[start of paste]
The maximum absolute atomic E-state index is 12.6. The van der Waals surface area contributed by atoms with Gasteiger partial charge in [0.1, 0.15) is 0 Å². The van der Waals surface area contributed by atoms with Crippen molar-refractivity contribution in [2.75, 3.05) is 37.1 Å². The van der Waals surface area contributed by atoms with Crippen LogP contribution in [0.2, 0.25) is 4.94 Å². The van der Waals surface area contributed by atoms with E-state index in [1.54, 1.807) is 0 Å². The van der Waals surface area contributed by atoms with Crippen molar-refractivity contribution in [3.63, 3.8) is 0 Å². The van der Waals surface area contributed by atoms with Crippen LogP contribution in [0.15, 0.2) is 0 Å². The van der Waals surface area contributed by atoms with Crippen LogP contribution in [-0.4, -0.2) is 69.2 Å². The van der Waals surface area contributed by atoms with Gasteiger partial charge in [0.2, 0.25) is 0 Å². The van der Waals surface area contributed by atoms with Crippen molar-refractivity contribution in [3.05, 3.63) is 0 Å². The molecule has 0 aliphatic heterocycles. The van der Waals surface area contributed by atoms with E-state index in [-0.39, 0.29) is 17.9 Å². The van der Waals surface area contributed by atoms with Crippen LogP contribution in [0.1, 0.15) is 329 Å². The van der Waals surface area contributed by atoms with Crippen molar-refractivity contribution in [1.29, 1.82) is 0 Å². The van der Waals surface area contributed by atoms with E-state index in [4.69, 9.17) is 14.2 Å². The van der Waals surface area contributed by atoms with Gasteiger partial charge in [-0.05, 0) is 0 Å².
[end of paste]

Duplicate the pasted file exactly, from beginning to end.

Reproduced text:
The maximum absolute atomic E-state index is 12.6. The van der Waals surface area contributed by atoms with Gasteiger partial charge in [0.1, 0.15) is 0 Å². The van der Waals surface area contributed by atoms with Crippen molar-refractivity contribution in [2.75, 3.05) is 37.1 Å². The van der Waals surface area contributed by atoms with Crippen LogP contribution in [0.2, 0.25) is 4.94 Å². The van der Waals surface area contributed by atoms with E-state index in [1.54, 1.807) is 0 Å². The van der Waals surface area contributed by atoms with Crippen molar-refractivity contribution in [3.63, 3.8) is 0 Å². The van der Waals surface area contributed by atoms with Crippen LogP contribution in [0.15, 0.2) is 0 Å². The van der Waals surface area contributed by atoms with Crippen LogP contribution in [-0.4, -0.2) is 69.2 Å². The van der Waals surface area contributed by atoms with Gasteiger partial charge in [0.2, 0.25) is 0 Å². The van der Waals surface area contributed by atoms with Crippen molar-refractivity contribution in [3.05, 3.63) is 0 Å². The molecule has 0 aliphatic heterocycles. The van der Waals surface area contributed by atoms with E-state index in [-0.39, 0.29) is 17.9 Å². The van der Waals surface area contributed by atoms with Crippen LogP contribution in [0.1, 0.15) is 329 Å². The van der Waals surface area contributed by atoms with Crippen molar-refractivity contribution in [1.29, 1.82) is 0 Å². The van der Waals surface area contributed by atoms with E-state index in [4.69, 9.17) is 14.2 Å². The van der Waals surface area contributed by atoms with Gasteiger partial charge in [-0.05, 0) is 0 Å².